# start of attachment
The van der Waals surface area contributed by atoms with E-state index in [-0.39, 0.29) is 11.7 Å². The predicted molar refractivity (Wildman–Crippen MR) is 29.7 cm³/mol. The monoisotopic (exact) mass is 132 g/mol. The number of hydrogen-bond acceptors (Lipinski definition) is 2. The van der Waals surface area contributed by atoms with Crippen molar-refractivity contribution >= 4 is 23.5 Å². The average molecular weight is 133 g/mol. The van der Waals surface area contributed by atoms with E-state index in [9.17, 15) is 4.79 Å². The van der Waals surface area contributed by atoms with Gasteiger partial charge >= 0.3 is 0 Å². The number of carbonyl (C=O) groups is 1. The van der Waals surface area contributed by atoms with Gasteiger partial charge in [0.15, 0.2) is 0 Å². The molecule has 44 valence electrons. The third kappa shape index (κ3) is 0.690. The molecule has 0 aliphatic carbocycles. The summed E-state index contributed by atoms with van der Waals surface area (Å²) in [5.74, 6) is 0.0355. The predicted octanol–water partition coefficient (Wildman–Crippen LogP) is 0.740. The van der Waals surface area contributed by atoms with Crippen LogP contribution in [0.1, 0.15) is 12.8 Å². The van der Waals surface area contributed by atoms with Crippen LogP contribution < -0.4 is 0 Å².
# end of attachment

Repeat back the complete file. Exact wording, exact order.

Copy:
The van der Waals surface area contributed by atoms with E-state index in [-0.39, 0.29) is 11.7 Å². The predicted molar refractivity (Wildman–Crippen MR) is 29.7 cm³/mol. The monoisotopic (exact) mass is 132 g/mol. The number of hydrogen-bond acceptors (Lipinski definition) is 2. The van der Waals surface area contributed by atoms with Crippen molar-refractivity contribution >= 4 is 23.5 Å². The average molecular weight is 133 g/mol. The van der Waals surface area contributed by atoms with E-state index in [9.17, 15) is 4.79 Å². The van der Waals surface area contributed by atoms with Gasteiger partial charge >= 0.3 is 0 Å². The number of carbonyl (C=O) groups is 1. The van der Waals surface area contributed by atoms with Gasteiger partial charge in [0.15, 0.2) is 0 Å². The molecule has 44 valence electrons. The third kappa shape index (κ3) is 0.690. The molecule has 0 aliphatic carbocycles. The summed E-state index contributed by atoms with van der Waals surface area (Å²) in [5.74, 6) is 0.0355. The predicted octanol–water partition coefficient (Wildman–Crippen LogP) is 0.740. The van der Waals surface area contributed by atoms with Crippen LogP contribution in [0.1, 0.15) is 12.8 Å². The van der Waals surface area contributed by atoms with Crippen LogP contribution < -0.4 is 0 Å².